New Report Finds Significant Health Concerns Loom for Seniors in Coming Years; Current Seniors Make Health Gains, But Challenges with Obesity and Proper Nutrition Persist

  • Next-generation seniors set to be less healthy than current
    seniors, with 55 percent growth in diabetes, 25 percent increase in
    obesity compared to levels of 15 years ago
  • Current seniors have better health status than three years ago,
    with progress made in the number of home health care workers, and
    preventable hospitalizations
  • Yet, challenges remain, including a nearly 9 percent increase in
    the rate of obesity and 5 percent increase in food insecurity among
    today’s seniors
  • Report finds Massachusetts replaces Vermont as healthiest state for
    seniors; Louisiana remains least healthy state for seniors

MINNETONKA, Minn.–(BUSINESS WIRE)–Increasing rates of diabetes and obesity among middle-aged Americans
(50-64 years old), coupled with the massive growth in the senior
population over the next 15 years, are likely to significantly affect
the health and quality of life for the next generation of seniors,
according to some of the key findings of the 2016 United Health
Foundation’s America’s Health Rankings Senior Report.

The report compares the health of middle-aged Americans in 2014 to
middle-aged Americans in 1999 and details broad health concerns for the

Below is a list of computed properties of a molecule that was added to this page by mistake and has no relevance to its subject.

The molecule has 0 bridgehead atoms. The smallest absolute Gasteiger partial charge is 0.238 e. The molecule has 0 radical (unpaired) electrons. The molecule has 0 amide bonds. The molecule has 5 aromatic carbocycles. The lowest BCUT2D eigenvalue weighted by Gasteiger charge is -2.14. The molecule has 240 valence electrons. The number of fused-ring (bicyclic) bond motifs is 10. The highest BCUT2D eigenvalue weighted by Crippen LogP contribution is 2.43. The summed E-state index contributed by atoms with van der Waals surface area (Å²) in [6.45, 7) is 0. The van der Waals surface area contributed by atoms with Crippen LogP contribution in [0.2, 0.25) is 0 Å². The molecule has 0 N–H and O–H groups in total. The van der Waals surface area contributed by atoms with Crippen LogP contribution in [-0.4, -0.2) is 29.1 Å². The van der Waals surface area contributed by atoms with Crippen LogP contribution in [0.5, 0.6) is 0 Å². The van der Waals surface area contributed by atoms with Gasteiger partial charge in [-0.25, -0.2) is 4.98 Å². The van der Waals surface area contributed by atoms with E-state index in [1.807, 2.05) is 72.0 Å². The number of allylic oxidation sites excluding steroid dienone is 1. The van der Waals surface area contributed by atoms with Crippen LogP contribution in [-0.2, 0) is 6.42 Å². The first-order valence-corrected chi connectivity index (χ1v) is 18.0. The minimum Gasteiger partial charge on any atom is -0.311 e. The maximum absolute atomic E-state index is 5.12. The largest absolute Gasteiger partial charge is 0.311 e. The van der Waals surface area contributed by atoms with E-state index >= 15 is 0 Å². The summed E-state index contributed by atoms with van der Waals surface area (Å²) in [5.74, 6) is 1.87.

next generation of older Americans, as well as the potential for strain
on the Medicare program and the overall health care system. Among the
key findings for the next generation of seniors:

  • Prevalence of diabetes among today’s middle-aged adults has increased
    by a dramatic 55 percent, and the prevalence of obesity has increased
    by 25 percent, compared to middle-aged adults 15 years ago;
  • 25 states are poised to face a 50 percent or greater increase in the
    senior population by 2030;
  • Of the states with a rapidly growing senior population, seven are
    poised to face an 80 percent or greater increase in the prevalence
    diabetes vs. that of current seniors when they were middle-aged;

    • Among these states, Nebraska (145 percent) and Colorado (138
      percent) will experience the most dramatic increases in the
      prevalence of diabetes among current middle-aged adults who will
      age into senior status by 2030;
  • Among states with a rapidly growing senior population, 11 will also
    face a 20 percent or greater increase in the prevalence rate of
    obesity vs. current seniors when they were middle-aged;

    • Notably, Arizona (96 percent) will experience the most dramatic
      increase in the prevalence rate of obesity among current
      middle-aged adults who will age into senior status by 2030.

Report Shows Rise in Obesity Among Current Seniors, but Notable
Improvements in Care Trends

The report shows the current generation of American seniors has
better health status than it had just three years ago, but faces serious
challenges due to increased obesity and poor nutrition. Specifically,
the report finds:

  • Preventable hospitalizations decreased by approximately 9 percent over
    the past year, while home health care worker availability increased by
    about 18 percent over the last three years;
  • “Very good” or “excellent health” status among adults ages 65 and over
    increased by approximately 7 percent over the past three years;
  • Challenges remain for seniors, including a 9 percent increase in the
    rate of obesity over the past three years;
  • Food insecurity has increased by approximately 5 percent in the last

Massachusetts Ranks 1st; Louisiana Ranks 50th
in Senior Health

Massachusetts is the healthiest state for seniors, rising from sixth